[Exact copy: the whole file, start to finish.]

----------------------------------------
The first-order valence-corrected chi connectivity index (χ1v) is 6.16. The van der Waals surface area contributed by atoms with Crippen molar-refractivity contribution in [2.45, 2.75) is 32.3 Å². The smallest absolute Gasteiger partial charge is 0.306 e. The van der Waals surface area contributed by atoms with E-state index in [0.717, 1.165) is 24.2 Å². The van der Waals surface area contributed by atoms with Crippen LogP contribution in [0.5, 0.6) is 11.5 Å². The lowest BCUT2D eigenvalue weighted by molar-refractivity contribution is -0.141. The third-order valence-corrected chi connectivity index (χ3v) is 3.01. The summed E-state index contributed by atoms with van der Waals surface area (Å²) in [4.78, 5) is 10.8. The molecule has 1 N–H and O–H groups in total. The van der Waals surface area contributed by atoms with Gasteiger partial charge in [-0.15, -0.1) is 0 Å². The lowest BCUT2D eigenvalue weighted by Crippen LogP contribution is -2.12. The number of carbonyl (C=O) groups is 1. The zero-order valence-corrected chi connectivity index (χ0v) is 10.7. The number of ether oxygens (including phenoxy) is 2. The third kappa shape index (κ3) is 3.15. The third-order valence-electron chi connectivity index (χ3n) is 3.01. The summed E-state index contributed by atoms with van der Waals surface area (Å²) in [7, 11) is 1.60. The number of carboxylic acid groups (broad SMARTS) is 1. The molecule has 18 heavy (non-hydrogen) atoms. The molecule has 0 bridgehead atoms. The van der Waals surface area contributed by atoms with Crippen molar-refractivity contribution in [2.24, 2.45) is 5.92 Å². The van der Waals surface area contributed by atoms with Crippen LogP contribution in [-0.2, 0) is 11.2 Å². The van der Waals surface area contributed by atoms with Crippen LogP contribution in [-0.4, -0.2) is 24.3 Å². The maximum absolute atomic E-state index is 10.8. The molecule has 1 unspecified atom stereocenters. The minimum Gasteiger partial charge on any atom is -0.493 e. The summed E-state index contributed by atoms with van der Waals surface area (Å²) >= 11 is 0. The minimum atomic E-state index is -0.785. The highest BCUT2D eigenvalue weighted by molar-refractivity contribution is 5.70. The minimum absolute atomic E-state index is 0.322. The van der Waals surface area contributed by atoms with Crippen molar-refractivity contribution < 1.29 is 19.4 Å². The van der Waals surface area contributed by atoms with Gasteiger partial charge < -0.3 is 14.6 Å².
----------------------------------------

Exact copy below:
The first-order valence-corrected chi connectivity index (χ1v) is 6.16. The van der Waals surface area contributed by atoms with Crippen molar-refractivity contribution in [2.45, 2.75) is 32.3 Å². The smallest absolute Gasteiger partial charge is 0.306 e. The van der Waals surface area contributed by atoms with E-state index in [0.717, 1.165) is 24.2 Å². The van der Waals surface area contributed by atoms with Crippen LogP contribution in [0.5, 0.6) is 11.5 Å². The lowest BCUT2D eigenvalue weighted by molar-refractivity contribution is -0.141. The third-order valence-corrected chi connectivity index (χ3v) is 3.01. The summed E-state index contributed by atoms with van der Waals surface area (Å²) in [4.78, 5) is 10.8. The molecule has 1 N–H and O–H groups in total. The van der Waals surface area contributed by atoms with Gasteiger partial charge in [-0.15, -0.1) is 0 Å². The lowest BCUT2D eigenvalue weighted by Crippen LogP contribution is -2.12. The number of carbonyl (C=O) groups is 1. The zero-order valence-corrected chi connectivity index (χ0v) is 10.7. The number of ether oxygens (including phenoxy) is 2. The third kappa shape index (κ3) is 3.15. The third-order valence-electron chi connectivity index (χ3n) is 3.01. The summed E-state index contributed by atoms with van der Waals surface area (Å²) in [7, 11) is 1.60. The number of carboxylic acid groups (broad SMARTS) is 1. The molecule has 18 heavy (non-hydrogen) atoms. The molecule has 0 bridgehead atoms. The van der Waals surface area contributed by atoms with Crippen molar-refractivity contribution in [2.24, 2.45) is 5.92 Å². The van der Waals surface area contributed by atoms with Crippen LogP contribution in [-0.2, 0) is 11.2 Å². The van der Waals surface area contributed by atoms with Crippen LogP contribution in [-0.4, -0.2) is 24.3 Å². The maximum absolute atomic E-state index is 10.8. The molecule has 1 unspecified atom stereocenters. The minimum Gasteiger partial charge on any atom is -0.493 e. The summed E-state index contributed by atoms with van der Waals surface area (Å²) >= 11 is 0. The minimum atomic E-state index is -0.785. The highest BCUT2D eigenvalue weighted by molar-refractivity contribution is 5.70. The minimum absolute atomic E-state index is 0.322. The van der Waals surface area contributed by atoms with Crippen molar-refractivity contribution < 1.29 is 19.4 Å². The van der Waals surface area contributed by atoms with Gasteiger partial charge < -0.3 is 14.6 Å².